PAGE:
2013 CFHOF Profile: Miles Gorrell


The offensive lineman is a rare breed in football as they are the men who fight in the trenches one every down. It is a tough and an important job as lineman hit someone on every single down that they play in their careers. There are no downs off for offensive lineman as they may not suffer the major blow that a wide receiver or a running back suffers when they get hit but they suffer smaller blows more often. It is a rough and thankless job as the lineman can make or break an offence and yet do not get much of the appreciation. The wear and tear of being an offensive lineman can have its affect on players as they can quickly go down. The pressure on the joints of a lineman pushing back 300+ lbs players will where a lineman’s knees and shoulders. The head also takes the brunt of the force as a helmet to helmet hit is almost unpreventable in the trenches. The toll can be dangerous for lineman as they can have a short career if something goes wrong and they can also pay for a long one. The lineman who can get through the aches and the pains of season to play a long career can be considered the true ironmen of the sport. There is one place where they get this recognition though and that is in the Hall of Fame. Linemen receive the recognition they deserve when they get the call for the Hall of fame. It shines a light on their career and for Miles Gorrell who was one of these true ironmen of the game who will go into the hall as one of the most consistent lineman in CFL history.

Gorrell would being his career at the University of Ottawa where he would be a good enough lineman for the Calgary Stampeders to use a territorial exemption in 1978. He would be considered one of the best lineman to wear the uniform for the Gee Gees. Gorrell would have the school award for the best lineman bears his name to thank him for his service to the school. Entering into the CFL Gorrell would begin as a defensive lineman looking to make an impression in the league. He would do just that as his first season in the CFL he would earn an interception before he eventually settled in as an offensive lineman. It was a rough career at the start for Gorrell as he would constantly be moving teams with many teams overlooking the soon to be great lineman. After four years in Calgary, Gorrell would be traded to the Ottawa Rough Riders where he would play two games before he was traded to the Montreal Alouettes. After spending time in Montreal the Alouettes would look at Gorrell and see a lineman that they have received everything out of. They would think that his career was finished after three great seasons and would be released in 1985. This is when Gorrell would start to build his reputation as he would be signed by the Hamilton Tiger-Cats and would begin his long time as a fan favorite in the city. Gorrell would help the Ti-Cats to the 1986 Grey Cup and would solidify his spot as one of the true ironmen of the CFL. Rarely missing a game Gorrell would wuickly be the person that the Ti-Cats could depend on in the line. He would always be there ready to play and ready to show up and protect his QB. This would also get him plenty of respect in a city that loves to cheer for his type of player. Hamilton is a lunchpale type of city that was the centre of Ontario Steel and when they found a player that exemplified their lifestyle they would immediately become fans. Gorrell was this player as there were few complaints only work as he would go out there and play despite the scraps and bruises that happen in a season. Gorrell would be rewarded for his efforts as he will go into the Canadian Football Hall of Fame thanks to a reputation that not many lineman get.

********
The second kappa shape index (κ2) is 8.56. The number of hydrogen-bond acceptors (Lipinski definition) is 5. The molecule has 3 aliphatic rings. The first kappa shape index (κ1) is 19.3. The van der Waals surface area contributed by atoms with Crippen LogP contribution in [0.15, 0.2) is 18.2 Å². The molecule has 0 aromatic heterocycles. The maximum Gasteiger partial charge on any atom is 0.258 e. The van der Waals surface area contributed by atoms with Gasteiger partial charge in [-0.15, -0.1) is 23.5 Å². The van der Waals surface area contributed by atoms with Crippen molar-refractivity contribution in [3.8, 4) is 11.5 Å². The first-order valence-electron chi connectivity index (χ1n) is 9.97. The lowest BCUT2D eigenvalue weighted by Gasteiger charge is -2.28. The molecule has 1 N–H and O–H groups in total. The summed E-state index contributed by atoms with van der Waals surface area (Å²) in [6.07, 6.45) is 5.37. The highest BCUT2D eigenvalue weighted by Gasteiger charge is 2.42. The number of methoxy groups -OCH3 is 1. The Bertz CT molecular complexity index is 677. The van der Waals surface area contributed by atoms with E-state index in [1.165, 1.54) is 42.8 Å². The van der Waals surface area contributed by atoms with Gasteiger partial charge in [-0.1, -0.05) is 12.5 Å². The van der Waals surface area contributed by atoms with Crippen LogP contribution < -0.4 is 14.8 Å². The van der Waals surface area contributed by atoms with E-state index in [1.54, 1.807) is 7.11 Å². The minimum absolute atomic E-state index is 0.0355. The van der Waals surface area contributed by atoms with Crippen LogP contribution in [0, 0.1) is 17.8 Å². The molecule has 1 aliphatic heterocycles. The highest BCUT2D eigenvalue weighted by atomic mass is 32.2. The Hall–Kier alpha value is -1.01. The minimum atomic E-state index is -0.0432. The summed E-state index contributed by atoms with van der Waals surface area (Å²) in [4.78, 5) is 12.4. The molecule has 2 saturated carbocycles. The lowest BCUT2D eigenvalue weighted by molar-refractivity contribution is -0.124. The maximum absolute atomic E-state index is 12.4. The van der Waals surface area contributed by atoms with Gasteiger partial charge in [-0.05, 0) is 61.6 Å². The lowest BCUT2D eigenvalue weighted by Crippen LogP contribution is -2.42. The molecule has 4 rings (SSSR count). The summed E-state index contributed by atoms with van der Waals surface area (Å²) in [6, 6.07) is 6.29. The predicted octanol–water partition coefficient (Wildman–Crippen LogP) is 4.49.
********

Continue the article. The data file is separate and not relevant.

Miles Gorrell, OL (1978-1996)
– 1968 CFL All-Star
– 4-Time CFL East All-Star (1984, 1986, 1988, 1989)
– 2-Time Leo Dandurand Trophy as Most Outstanding Lineman (1986, 1989)
– 1986 Grey Cup Champion

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